I write you in these sad and trying times from what might as well, for this month at least, be the capital of the world. For tonight I am staying in the Grant Avenue rooms, it being far too late to take the drive down to Santa Clara after being presented in a receiving line to the American delegation. I have taken the liberty of finishing up this letter, as I cannot sleep.
Thus you know that all of this comes to you from my pen a month after the death of the President, even though that tragic event is in the ambit of this letter, and I am plunged back into my feelings of that time, which I omitted from the last letter, out of some misplaced sense of the historical importance of keeping things in their place.
Oh, what am I saying? That my last letter was cold because I didn't want to confuse a grandchild reading these letters, as I sometimes read your father's? That this letter comes to you with a month passed, to let the President's death recede in the rear view mirror? That I have some excuse to write of things economical and political and technological, and not simply my feelings? It was so easy to adopt Uncle George's cynicism as an observer of the press's ever so careful handling of the President's health over the last year while he was still with us. Now that he is dead, it is like a death in the family, as so many people have said. It is made the worse for me by his being taken from us by the same illness that took my Mama and left poor Father a widower at 40.
But enough of this. I am not away from my darlings lightly, as you know, and I was not in the city only to play a second-rate Scarlett O'Hara. The conference is well on, and it has been suggested that we might throw some events in this building as well as at Arcadia. I am ambivalent about this. The Brotherhood can find places for our longterm tenants, I am sure, but they are fragile and old, and lonely. They would not be living here if they had families to take care of them, and any deaths of broken heats would reflect horribly on us in the community. The last thing I want is for Grant Avenue to be angry with us!
I also have to think very carefully about what kind of events I want to stage at a Benevolent Association hall in Chinatown! I have already had to ask the builders to take down the gate at Arcadia. I have a suspicion that we shall have guests at the ball tomorrow night who can not only read the legend, but make the connection between世外桃源 and "Arcadia." I'm being paranoid in thinking that this will be enough to lead to the leap of associations with Shugborough, but there are enough navy men around the city that stories of Jame's parentage might be heard.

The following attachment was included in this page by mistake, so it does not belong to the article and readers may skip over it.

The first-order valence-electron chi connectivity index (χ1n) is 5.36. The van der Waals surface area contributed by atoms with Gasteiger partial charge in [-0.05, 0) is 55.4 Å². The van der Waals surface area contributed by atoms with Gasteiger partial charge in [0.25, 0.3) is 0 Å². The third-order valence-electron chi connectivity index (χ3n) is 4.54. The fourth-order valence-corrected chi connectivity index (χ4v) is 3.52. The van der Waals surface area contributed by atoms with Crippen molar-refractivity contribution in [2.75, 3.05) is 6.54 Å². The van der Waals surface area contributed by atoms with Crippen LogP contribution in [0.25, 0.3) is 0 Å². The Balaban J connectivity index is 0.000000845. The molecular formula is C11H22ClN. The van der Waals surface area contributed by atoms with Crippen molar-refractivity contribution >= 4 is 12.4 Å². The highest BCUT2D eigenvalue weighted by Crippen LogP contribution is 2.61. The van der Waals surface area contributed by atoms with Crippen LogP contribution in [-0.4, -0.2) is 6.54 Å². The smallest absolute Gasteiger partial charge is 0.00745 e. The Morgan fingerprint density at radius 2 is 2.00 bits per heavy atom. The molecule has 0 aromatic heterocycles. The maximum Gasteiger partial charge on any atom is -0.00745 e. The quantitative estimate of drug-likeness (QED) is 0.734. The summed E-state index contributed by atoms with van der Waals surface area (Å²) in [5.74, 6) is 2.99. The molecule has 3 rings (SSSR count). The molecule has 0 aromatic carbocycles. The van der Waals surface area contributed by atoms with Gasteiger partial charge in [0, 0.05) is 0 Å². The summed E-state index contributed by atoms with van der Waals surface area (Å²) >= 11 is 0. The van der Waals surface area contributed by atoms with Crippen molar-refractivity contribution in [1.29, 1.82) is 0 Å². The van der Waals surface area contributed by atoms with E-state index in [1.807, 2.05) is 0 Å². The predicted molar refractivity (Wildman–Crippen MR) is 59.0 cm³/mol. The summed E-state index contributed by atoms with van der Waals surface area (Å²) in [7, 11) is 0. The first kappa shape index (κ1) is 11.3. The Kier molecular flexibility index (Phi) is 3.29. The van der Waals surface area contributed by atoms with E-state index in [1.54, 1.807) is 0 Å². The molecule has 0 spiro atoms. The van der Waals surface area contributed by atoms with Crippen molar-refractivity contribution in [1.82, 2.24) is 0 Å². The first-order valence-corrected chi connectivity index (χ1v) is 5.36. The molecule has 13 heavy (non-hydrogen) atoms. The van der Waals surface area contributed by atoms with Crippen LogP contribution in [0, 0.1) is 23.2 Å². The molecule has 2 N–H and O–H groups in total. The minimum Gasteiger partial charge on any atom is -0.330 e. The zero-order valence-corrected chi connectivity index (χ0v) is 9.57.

Appearing out of thin air is the Rose of Allandale, which has made harbour at Oakland instead of San Diego due to engine trouble. I am told that Du's men were not aboard, however. I might even look into it on my way back to Santa Clara tomorrow, as I have promised to stop in at Uncle Henry's. He is in a sulk, as he had promised someone that he would have the Engineer as a "get," and now the blasted man has decided to spend the season in New York, giving the Conference the shoulder and besieging the White House for attention.
(It has also not escaped my attention that after a . . .vigorous. . . interview with Father, Mr. Donald has accompanied some officers of MacArthur's family to New York.)
To be fair, he is not a black-hearted man, and that, combined with his natural conceit, probably has him thinking that he is just the fellow to feed the hungry of Europe again, no UNRRA needed. He has left his (favoured) son in charge. Which reminds me that he apparently telephoned the ranch house this morning looking for me. The housekeeper tells me that he sounded agitated, but wouldn't leave a message.
I hope that it wasn't about our "anthropology" ball.
And with that I must put this to rest, as it is late, and I must leave early tomorrow, and be up very late indeed. Wong Lee's black bag operation is going to very extended, and he has repeatedly urged me to have an iron-clad alibi from its first minute to its last, and I really should listen to the voice of cautious experience. The "naval" GRU is apparently very amateurish, but it would be arrogant to underestimate them. And I certainly want to be fresh for the party.